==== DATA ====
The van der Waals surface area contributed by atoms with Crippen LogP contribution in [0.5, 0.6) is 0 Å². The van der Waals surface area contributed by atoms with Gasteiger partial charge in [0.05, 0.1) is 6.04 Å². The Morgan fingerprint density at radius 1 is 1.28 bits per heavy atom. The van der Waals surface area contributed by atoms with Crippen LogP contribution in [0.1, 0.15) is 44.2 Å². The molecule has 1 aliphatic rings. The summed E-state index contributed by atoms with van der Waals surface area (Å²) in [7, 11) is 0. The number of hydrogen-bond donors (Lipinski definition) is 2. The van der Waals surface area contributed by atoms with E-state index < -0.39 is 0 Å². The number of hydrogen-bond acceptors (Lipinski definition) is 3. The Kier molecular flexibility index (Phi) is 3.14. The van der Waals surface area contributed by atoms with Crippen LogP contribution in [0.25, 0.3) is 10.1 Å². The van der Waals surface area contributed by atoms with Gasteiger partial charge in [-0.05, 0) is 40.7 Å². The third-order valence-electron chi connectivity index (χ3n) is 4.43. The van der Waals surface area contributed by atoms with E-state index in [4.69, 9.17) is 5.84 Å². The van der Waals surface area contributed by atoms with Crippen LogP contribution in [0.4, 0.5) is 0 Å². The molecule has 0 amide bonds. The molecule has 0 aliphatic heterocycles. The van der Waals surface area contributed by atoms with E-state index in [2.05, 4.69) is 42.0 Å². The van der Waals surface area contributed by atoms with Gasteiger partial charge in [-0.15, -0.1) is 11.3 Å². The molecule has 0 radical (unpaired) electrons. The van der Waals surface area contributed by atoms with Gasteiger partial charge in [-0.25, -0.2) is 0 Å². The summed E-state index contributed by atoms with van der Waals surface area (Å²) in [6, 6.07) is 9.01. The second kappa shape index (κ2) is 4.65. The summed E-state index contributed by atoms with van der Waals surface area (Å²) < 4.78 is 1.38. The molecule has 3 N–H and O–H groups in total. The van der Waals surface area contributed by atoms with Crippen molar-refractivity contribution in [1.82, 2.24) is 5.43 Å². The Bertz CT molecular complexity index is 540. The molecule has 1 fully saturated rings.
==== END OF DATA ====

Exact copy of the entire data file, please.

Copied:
The van der Waals surface area contributed by atoms with Crippen LogP contribution in [0.5, 0.6) is 0 Å². The van der Waals surface area contributed by atoms with Gasteiger partial charge in [0.05, 0.1) is 6.04 Å². The Morgan fingerprint density at radius 1 is 1.28 bits per heavy atom. The van der Waals surface area contributed by atoms with Crippen LogP contribution in [0.1, 0.15) is 44.2 Å². The molecule has 1 aliphatic rings. The summed E-state index contributed by atoms with van der Waals surface area (Å²) in [7, 11) is 0. The number of hydrogen-bond donors (Lipinski definition) is 2. The van der Waals surface area contributed by atoms with E-state index < -0.39 is 0 Å². The number of hydrogen-bond acceptors (Lipinski definition) is 3. The Kier molecular flexibility index (Phi) is 3.14. The van der Waals surface area contributed by atoms with Crippen LogP contribution in [0.25, 0.3) is 10.1 Å². The van der Waals surface area contributed by atoms with Gasteiger partial charge in [-0.05, 0) is 40.7 Å². The third-order valence-electron chi connectivity index (χ3n) is 4.43. The van der Waals surface area contributed by atoms with E-state index in [4.69, 9.17) is 5.84 Å². The van der Waals surface area contributed by atoms with Crippen LogP contribution in [0.4, 0.5) is 0 Å². The molecule has 0 amide bonds. The molecule has 0 aliphatic heterocycles. The van der Waals surface area contributed by atoms with E-state index in [2.05, 4.69) is 42.0 Å². The van der Waals surface area contributed by atoms with Gasteiger partial charge in [-0.15, -0.1) is 11.3 Å². The molecule has 0 radical (unpaired) electrons. The van der Waals surface area contributed by atoms with Gasteiger partial charge in [-0.25, -0.2) is 0 Å². The summed E-state index contributed by atoms with van der Waals surface area (Å²) in [6, 6.07) is 9.01. The second kappa shape index (κ2) is 4.65. The summed E-state index contributed by atoms with van der Waals surface area (Å²) < 4.78 is 1.38. The molecule has 3 N–H and O–H groups in total. The van der Waals surface area contributed by atoms with Crippen molar-refractivity contribution in [1.82, 2.24) is 5.43 Å². The Bertz CT molecular complexity index is 540. The molecule has 1 fully saturated rings.